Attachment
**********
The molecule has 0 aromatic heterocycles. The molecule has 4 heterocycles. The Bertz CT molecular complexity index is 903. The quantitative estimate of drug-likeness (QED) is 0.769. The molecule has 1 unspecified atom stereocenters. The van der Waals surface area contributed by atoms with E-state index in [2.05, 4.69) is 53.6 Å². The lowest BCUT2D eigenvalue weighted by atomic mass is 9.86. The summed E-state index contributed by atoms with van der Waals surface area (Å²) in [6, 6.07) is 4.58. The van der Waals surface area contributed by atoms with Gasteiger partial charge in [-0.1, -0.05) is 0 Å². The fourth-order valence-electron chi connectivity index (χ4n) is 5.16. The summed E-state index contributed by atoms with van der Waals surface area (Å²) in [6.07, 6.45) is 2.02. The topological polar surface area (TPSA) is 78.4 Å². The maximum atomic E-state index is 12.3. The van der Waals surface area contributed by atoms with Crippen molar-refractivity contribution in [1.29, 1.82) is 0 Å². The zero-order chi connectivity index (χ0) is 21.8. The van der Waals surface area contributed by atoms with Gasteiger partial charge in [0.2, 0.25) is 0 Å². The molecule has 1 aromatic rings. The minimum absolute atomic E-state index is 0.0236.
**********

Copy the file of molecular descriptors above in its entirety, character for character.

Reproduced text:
The molecule has 0 aromatic heterocycles. The molecule has 4 heterocycles. The Bertz CT molecular complexity index is 903. The quantitative estimate of drug-likeness (QED) is 0.769. The molecule has 1 unspecified atom stereocenters. The van der Waals surface area contributed by atoms with E-state index in [2.05, 4.69) is 53.6 Å². The lowest BCUT2D eigenvalue weighted by atomic mass is 9.86. The summed E-state index contributed by atoms with van der Waals surface area (Å²) in [6, 6.07) is 4.58. The van der Waals surface area contributed by atoms with Gasteiger partial charge in [-0.1, -0.05) is 0 Å². The fourth-order valence-electron chi connectivity index (χ4n) is 5.16. The summed E-state index contributed by atoms with van der Waals surface area (Å²) in [6.07, 6.45) is 2.02. The topological polar surface area (TPSA) is 78.4 Å². The maximum atomic E-state index is 12.3. The van der Waals surface area contributed by atoms with Crippen molar-refractivity contribution in [1.29, 1.82) is 0 Å². The zero-order chi connectivity index (χ0) is 21.8. The van der Waals surface area contributed by atoms with Gasteiger partial charge in [0.2, 0.25) is 0 Å². The molecule has 1 aromatic rings. The minimum absolute atomic E-state index is 0.0236.